Out with the old?

Tilda Coleman, 24.12.2019
Furnished with reclaimed tube paraphernalia, London Transport Museum’s new café is a lesson in sustainability
At first glance, the silver half domes suspended over the tables of Canteen, the London Transport Museum’s new café, look like stylish light fittings. Closer inspection, however, reveals they are in fact concave mirrors of the sort every London commuter will be familiar with. Before being hung in the new café, the mirrors were fixed to underground station walls.

Much of Canteen is made up of original objects reclaimed from the Underground. The café’s designer, Sau Fun Mo, wants the space to prompt visitors to look at the everyday a little differently: “What we are trying to say here is open your eyes, look around and you will notice this design aspect.”

Because they are pulled out of context and displayed in surprising ways, the design element of station signs, moquette seats and underground wall tiles becomes striking.

Canteen is on a mezzanine bridge, and the steady bustle of shoppers visible through glass walls on either side of the café surrounds diners with motion. Train tracks printed on the floor run between dining booths, which feel a little like carriages, contributing to the overall feeling of sitting on a train.  

Mo says she sourced the décor from Transport for London's (TFL) stores – an “Aladdin’s Cave” of unwanted items tucked away in the disused tube station at York Road. The stock is made up of old designs that have been replaced, as well as new products that were over-ordered during station refurbishments.

Using original TFL paraphernalia presented unique challenges. At one point, Mo was told that she wouldn’t be able to hang a blue lightbox weighing 105 kilos. Someone suggested she have a replica made instead – but, she says, “the whole focus of the design is that these are real decommissioned items”.

Mo managed to hang the lightbox, and other items were not in short supply, but she had to be mindful of function: “We have to be careful that what we display does not take up too much space as it is a café and people have to eat, so economically the space has to work well.”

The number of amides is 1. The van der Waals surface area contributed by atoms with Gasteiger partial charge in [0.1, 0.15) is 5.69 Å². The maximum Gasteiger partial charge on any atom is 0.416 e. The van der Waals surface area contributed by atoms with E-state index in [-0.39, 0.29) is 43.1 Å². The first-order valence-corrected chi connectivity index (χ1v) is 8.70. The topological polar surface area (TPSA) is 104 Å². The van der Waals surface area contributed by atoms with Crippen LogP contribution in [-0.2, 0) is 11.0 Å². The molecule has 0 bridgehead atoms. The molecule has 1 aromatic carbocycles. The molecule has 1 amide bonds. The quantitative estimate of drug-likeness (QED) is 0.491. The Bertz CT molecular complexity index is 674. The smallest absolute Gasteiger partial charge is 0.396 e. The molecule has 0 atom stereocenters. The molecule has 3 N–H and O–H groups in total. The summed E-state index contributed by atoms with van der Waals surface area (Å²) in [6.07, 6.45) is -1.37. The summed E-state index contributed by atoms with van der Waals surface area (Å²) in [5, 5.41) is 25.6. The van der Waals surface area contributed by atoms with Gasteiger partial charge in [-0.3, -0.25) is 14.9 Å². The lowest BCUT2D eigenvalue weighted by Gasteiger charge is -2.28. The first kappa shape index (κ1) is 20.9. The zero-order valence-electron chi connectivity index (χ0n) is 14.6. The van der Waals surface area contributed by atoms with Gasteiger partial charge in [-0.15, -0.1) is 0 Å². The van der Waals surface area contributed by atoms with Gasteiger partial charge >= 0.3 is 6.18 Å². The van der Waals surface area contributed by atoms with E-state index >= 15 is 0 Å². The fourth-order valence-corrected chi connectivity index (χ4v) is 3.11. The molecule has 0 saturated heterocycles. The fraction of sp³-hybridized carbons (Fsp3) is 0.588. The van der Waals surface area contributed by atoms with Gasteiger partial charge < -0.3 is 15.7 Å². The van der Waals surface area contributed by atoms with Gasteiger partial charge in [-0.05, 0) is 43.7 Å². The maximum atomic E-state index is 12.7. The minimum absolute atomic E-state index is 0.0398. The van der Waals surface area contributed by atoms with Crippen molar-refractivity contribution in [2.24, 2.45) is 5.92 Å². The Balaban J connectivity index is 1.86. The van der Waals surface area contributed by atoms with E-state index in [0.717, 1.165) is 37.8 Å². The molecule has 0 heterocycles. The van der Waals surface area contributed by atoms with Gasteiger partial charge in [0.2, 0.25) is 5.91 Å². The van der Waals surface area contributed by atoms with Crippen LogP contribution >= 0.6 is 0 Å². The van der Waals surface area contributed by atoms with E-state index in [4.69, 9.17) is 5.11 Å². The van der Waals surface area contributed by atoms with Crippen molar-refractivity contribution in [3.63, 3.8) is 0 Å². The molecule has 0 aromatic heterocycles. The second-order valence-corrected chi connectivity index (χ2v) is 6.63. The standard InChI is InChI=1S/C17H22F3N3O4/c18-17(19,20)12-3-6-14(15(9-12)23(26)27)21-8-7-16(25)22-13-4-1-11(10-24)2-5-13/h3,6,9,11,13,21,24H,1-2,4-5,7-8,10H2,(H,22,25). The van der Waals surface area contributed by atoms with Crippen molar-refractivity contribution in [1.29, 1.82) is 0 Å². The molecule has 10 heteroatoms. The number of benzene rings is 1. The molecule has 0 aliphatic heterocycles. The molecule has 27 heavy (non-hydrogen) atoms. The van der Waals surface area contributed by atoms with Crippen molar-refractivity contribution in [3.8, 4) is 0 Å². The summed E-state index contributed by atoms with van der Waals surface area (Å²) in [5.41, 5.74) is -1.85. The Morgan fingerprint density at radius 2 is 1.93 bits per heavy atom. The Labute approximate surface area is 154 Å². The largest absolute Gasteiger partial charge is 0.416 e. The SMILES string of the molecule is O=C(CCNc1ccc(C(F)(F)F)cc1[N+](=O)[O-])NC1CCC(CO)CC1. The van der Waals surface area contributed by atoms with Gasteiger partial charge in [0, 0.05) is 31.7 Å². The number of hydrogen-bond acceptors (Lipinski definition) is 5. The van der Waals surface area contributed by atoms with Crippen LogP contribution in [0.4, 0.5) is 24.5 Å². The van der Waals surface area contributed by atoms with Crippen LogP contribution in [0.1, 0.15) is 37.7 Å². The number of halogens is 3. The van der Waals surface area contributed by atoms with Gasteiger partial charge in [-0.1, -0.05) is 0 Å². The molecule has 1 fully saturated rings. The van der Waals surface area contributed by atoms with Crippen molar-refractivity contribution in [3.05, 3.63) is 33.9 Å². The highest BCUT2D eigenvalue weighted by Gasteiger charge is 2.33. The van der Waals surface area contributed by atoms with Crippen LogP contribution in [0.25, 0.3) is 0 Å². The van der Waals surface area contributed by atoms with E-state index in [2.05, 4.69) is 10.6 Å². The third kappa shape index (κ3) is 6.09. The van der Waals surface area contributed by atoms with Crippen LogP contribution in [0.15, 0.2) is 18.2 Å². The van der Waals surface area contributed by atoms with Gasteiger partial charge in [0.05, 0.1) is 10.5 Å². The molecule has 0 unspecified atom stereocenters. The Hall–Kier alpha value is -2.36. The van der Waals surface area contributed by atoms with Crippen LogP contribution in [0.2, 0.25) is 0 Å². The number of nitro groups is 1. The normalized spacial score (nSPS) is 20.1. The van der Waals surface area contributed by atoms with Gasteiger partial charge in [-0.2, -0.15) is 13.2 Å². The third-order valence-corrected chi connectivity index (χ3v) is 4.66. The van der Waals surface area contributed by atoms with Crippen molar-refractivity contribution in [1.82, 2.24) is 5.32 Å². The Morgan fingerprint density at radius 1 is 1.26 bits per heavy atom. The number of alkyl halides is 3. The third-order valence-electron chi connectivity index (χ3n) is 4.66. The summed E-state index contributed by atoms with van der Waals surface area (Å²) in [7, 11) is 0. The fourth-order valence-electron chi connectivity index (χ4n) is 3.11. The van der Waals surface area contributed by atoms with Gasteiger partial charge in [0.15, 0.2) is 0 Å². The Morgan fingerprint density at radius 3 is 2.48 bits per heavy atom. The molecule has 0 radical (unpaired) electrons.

The café is completely accessible. All of the items on display are also sustainable, and Mo sees the project as an example of how a smaller organisation can make gradual changes as and when they can. “An organisation of our size is not in the position to make everything instantly sustainable”, she says, but the café demonstrates that when the opportunity arises to redesign, sustainability is a top priority for the museum.

Mo aimed for a mixture of old and new objects, to create a space that reminds visitors of the past but also feels current. A display of tiles on one wall features both historic designs and contemporary pieces that can be found in stations today. Another wall exhibits a luggage rack salvaged from a 1960s decommissioned train.

Two large hanging lights were originally commissioned for Embankment underground, their latticework print based on shutters found at some station entrances. But the planned refurbishment of Embankment was scaled down, and the lights were abandoned until Mo put them to good use.

Mo, whose daily commute includes stretches on the District and Northern lines, is always on the lookout for potential items. Top of her wish list are lights from Gloucester road that look like old gas lamps -“you never know which station TFL are going to refurbish next”.

Mo previously had her eye on an old digital station clock for the café, but missed out when someone else requested it first. Now, she says, she has learnt her lesson, and is “always ready to grab something as soon as I see it”.

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